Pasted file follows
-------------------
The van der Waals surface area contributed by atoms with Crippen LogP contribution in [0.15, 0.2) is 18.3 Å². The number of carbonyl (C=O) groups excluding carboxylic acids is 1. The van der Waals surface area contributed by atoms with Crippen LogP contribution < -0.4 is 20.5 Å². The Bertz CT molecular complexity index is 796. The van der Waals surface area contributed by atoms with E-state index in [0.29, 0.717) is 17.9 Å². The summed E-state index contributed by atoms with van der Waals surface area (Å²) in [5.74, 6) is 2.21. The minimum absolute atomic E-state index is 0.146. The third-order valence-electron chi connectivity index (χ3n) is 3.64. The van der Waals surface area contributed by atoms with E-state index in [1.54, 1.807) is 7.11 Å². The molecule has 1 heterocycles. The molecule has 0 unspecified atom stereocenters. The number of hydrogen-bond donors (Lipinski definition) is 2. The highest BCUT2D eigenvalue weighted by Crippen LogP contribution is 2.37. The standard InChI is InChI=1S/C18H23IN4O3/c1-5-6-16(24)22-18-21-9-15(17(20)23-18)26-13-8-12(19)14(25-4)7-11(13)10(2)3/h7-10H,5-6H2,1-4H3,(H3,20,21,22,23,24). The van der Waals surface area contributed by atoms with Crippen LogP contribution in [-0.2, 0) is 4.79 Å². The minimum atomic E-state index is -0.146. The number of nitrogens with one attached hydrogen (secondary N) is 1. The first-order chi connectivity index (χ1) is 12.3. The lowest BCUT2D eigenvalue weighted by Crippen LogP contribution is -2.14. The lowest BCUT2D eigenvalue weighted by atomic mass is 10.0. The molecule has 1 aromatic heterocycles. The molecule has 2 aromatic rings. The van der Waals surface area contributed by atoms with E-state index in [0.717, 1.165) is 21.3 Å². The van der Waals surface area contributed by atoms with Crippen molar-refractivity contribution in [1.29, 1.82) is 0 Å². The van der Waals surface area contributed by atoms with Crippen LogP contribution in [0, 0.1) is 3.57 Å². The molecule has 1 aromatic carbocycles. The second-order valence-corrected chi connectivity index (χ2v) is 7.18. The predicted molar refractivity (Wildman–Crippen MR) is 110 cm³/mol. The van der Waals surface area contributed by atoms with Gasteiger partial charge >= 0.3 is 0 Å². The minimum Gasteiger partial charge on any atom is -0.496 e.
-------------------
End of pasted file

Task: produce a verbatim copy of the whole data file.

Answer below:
The van der Waals surface area contributed by atoms with Crippen LogP contribution in [0.15, 0.2) is 18.3 Å². The number of carbonyl (C=O) groups excluding carboxylic acids is 1. The van der Waals surface area contributed by atoms with Crippen LogP contribution < -0.4 is 20.5 Å². The Bertz CT molecular complexity index is 796. The van der Waals surface area contributed by atoms with E-state index in [0.29, 0.717) is 17.9 Å². The summed E-state index contributed by atoms with van der Waals surface area (Å²) in [5.74, 6) is 2.21. The minimum absolute atomic E-state index is 0.146. The third-order valence-electron chi connectivity index (χ3n) is 3.64. The van der Waals surface area contributed by atoms with E-state index in [1.54, 1.807) is 7.11 Å². The molecule has 1 heterocycles. The molecule has 0 unspecified atom stereocenters. The number of hydrogen-bond donors (Lipinski definition) is 2. The highest BCUT2D eigenvalue weighted by Crippen LogP contribution is 2.37. The standard InChI is InChI=1S/C18H23IN4O3/c1-5-6-16(24)22-18-21-9-15(17(20)23-18)26-13-8-12(19)14(25-4)7-11(13)10(2)3/h7-10H,5-6H2,1-4H3,(H3,20,21,22,23,24). The van der Waals surface area contributed by atoms with Crippen LogP contribution in [-0.2, 0) is 4.79 Å². The minimum atomic E-state index is -0.146. The number of nitrogens with one attached hydrogen (secondary N) is 1. The first-order chi connectivity index (χ1) is 12.3. The lowest BCUT2D eigenvalue weighted by Crippen LogP contribution is -2.14. The lowest BCUT2D eigenvalue weighted by atomic mass is 10.0. The molecule has 1 aromatic heterocycles. The molecule has 2 aromatic rings. The van der Waals surface area contributed by atoms with E-state index in [0.717, 1.165) is 21.3 Å². The van der Waals surface area contributed by atoms with Crippen molar-refractivity contribution in [1.29, 1.82) is 0 Å². The van der Waals surface area contributed by atoms with Crippen LogP contribution in [0, 0.1) is 3.57 Å². The molecule has 1 aromatic carbocycles. The second-order valence-corrected chi connectivity index (χ2v) is 7.18. The predicted molar refractivity (Wildman–Crippen MR) is 110 cm³/mol. The van der Waals surface area contributed by atoms with Gasteiger partial charge >= 0.3 is 0 Å². The minimum Gasteiger partial charge on any atom is -0.496 e.